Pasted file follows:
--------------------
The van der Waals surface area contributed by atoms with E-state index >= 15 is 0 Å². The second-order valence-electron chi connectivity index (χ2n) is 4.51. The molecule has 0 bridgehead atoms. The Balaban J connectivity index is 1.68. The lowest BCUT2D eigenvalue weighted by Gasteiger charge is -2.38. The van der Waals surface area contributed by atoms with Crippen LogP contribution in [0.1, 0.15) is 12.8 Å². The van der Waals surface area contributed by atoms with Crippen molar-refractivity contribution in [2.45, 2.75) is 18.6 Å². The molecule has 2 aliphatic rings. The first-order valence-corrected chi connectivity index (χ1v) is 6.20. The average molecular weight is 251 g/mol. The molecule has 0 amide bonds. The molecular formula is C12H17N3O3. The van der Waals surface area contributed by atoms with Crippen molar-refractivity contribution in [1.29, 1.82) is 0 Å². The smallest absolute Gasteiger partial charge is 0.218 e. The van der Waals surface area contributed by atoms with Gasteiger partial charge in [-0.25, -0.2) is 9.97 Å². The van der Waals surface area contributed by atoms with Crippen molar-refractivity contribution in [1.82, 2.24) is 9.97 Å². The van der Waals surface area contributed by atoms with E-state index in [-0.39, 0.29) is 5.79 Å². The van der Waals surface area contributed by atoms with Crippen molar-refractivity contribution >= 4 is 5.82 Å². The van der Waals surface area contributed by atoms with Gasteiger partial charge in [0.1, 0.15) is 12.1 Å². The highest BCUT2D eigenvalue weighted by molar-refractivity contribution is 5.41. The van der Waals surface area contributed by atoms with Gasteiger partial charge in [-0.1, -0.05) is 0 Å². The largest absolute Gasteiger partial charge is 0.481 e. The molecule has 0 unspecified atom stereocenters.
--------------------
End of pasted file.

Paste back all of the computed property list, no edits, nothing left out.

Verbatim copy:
The van der Waals surface area contributed by atoms with E-state index >= 15 is 0 Å². The second-order valence-electron chi connectivity index (χ2n) is 4.51. The molecule has 0 bridgehead atoms. The Balaban J connectivity index is 1.68. The lowest BCUT2D eigenvalue weighted by Gasteiger charge is -2.38. The van der Waals surface area contributed by atoms with Crippen LogP contribution in [0.1, 0.15) is 12.8 Å². The van der Waals surface area contributed by atoms with Crippen molar-refractivity contribution in [2.45, 2.75) is 18.6 Å². The molecule has 2 aliphatic rings. The first-order valence-corrected chi connectivity index (χ1v) is 6.20. The average molecular weight is 251 g/mol. The molecule has 0 amide bonds. The molecular formula is C12H17N3O3. The van der Waals surface area contributed by atoms with Crippen molar-refractivity contribution in [1.29, 1.82) is 0 Å². The smallest absolute Gasteiger partial charge is 0.218 e. The van der Waals surface area contributed by atoms with Gasteiger partial charge in [-0.25, -0.2) is 9.97 Å². The van der Waals surface area contributed by atoms with Crippen molar-refractivity contribution in [1.82, 2.24) is 9.97 Å². The van der Waals surface area contributed by atoms with E-state index in [-0.39, 0.29) is 5.79 Å². The van der Waals surface area contributed by atoms with Crippen molar-refractivity contribution >= 4 is 5.82 Å². The van der Waals surface area contributed by atoms with Gasteiger partial charge in [0.1, 0.15) is 12.1 Å². The highest BCUT2D eigenvalue weighted by molar-refractivity contribution is 5.41. The van der Waals surface area contributed by atoms with Gasteiger partial charge in [-0.1, -0.05) is 0 Å². The largest absolute Gasteiger partial charge is 0.481 e. The molecule has 0 unspecified atom stereocenters.